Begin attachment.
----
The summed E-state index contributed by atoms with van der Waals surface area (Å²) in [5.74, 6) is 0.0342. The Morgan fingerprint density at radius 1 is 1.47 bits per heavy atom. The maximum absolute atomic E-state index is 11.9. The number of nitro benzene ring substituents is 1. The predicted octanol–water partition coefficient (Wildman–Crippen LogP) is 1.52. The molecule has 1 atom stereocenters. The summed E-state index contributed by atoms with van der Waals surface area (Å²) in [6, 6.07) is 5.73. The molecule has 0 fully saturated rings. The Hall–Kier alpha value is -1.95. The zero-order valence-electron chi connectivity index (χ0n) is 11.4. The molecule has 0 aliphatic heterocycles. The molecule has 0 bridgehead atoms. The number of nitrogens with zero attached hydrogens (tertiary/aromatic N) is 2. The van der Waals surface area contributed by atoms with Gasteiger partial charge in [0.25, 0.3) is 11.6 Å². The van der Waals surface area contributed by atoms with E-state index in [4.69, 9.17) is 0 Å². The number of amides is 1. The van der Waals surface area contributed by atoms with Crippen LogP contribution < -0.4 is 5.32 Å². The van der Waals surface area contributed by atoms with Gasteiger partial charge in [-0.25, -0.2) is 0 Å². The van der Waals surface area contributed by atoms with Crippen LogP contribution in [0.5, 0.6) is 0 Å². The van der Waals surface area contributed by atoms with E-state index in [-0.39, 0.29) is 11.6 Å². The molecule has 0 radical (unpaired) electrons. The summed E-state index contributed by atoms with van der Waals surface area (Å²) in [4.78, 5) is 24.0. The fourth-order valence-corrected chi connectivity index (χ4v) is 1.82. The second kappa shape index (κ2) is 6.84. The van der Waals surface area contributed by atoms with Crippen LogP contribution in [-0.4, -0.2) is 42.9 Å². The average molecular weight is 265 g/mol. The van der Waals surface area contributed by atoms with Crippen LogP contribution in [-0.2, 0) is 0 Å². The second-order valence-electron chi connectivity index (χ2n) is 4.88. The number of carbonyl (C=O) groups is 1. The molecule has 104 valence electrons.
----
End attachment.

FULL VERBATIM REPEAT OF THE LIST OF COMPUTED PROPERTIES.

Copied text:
The summed E-state index contributed by atoms with van der Waals surface area (Å²) in [5.74, 6) is 0.0342. The Morgan fingerprint density at radius 1 is 1.47 bits per heavy atom. The maximum absolute atomic E-state index is 11.9. The number of nitro benzene ring substituents is 1. The predicted octanol–water partition coefficient (Wildman–Crippen LogP) is 1.52. The molecule has 1 atom stereocenters. The summed E-state index contributed by atoms with van der Waals surface area (Å²) in [6, 6.07) is 5.73. The molecule has 0 fully saturated rings. The Hall–Kier alpha value is -1.95. The zero-order valence-electron chi connectivity index (χ0n) is 11.4. The molecule has 0 aliphatic heterocycles. The molecule has 0 bridgehead atoms. The number of nitrogens with zero attached hydrogens (tertiary/aromatic N) is 2. The van der Waals surface area contributed by atoms with Gasteiger partial charge in [0.25, 0.3) is 11.6 Å². The van der Waals surface area contributed by atoms with E-state index in [4.69, 9.17) is 0 Å². The number of amides is 1. The van der Waals surface area contributed by atoms with Crippen LogP contribution < -0.4 is 5.32 Å². The van der Waals surface area contributed by atoms with Gasteiger partial charge in [-0.25, -0.2) is 0 Å². The van der Waals surface area contributed by atoms with Crippen LogP contribution in [0.5, 0.6) is 0 Å². The van der Waals surface area contributed by atoms with E-state index in [-0.39, 0.29) is 11.6 Å². The molecule has 0 radical (unpaired) electrons. The summed E-state index contributed by atoms with van der Waals surface area (Å²) in [4.78, 5) is 24.0. The fourth-order valence-corrected chi connectivity index (χ4v) is 1.82. The second kappa shape index (κ2) is 6.84. The van der Waals surface area contributed by atoms with Crippen LogP contribution in [-0.4, -0.2) is 42.9 Å². The average molecular weight is 265 g/mol. The van der Waals surface area contributed by atoms with Crippen LogP contribution in [-0.2, 0) is 0 Å². The second-order valence-electron chi connectivity index (χ2n) is 4.88. The number of carbonyl (C=O) groups is 1. The molecule has 104 valence electrons.